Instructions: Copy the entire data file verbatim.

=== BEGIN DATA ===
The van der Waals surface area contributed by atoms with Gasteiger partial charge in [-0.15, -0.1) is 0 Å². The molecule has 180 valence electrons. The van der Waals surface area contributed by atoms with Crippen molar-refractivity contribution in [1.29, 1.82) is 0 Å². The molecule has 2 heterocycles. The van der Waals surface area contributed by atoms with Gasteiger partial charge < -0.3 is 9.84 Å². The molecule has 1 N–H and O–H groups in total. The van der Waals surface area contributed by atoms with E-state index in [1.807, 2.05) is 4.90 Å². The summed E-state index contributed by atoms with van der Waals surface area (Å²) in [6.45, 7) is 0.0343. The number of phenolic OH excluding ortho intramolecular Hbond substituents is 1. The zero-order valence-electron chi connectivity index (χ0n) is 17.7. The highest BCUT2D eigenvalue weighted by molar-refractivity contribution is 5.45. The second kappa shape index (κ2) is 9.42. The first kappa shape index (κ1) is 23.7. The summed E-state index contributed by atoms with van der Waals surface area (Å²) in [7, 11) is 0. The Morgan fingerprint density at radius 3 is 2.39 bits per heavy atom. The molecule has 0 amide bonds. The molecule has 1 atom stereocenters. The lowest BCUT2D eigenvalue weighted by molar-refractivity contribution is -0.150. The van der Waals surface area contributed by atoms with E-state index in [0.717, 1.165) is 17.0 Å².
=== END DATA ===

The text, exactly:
The van der Waals surface area contributed by atoms with Gasteiger partial charge in [-0.15, -0.1) is 0 Å². The molecule has 180 valence electrons. The van der Waals surface area contributed by atoms with Crippen molar-refractivity contribution in [1.29, 1.82) is 0 Å². The molecule has 2 heterocycles. The van der Waals surface area contributed by atoms with Gasteiger partial charge < -0.3 is 9.84 Å². The molecule has 1 N–H and O–H groups in total. The van der Waals surface area contributed by atoms with E-state index in [1.807, 2.05) is 4.90 Å². The summed E-state index contributed by atoms with van der Waals surface area (Å²) in [6.45, 7) is 0.0343. The number of phenolic OH excluding ortho intramolecular Hbond substituents is 1. The zero-order valence-electron chi connectivity index (χ0n) is 17.7. The highest BCUT2D eigenvalue weighted by molar-refractivity contribution is 5.45. The second kappa shape index (κ2) is 9.42. The first kappa shape index (κ1) is 23.7. The summed E-state index contributed by atoms with van der Waals surface area (Å²) in [7, 11) is 0. The Morgan fingerprint density at radius 3 is 2.39 bits per heavy atom. The molecule has 0 amide bonds. The molecule has 1 atom stereocenters. The lowest BCUT2D eigenvalue weighted by molar-refractivity contribution is -0.150. The van der Waals surface area contributed by atoms with E-state index in [0.717, 1.165) is 17.0 Å².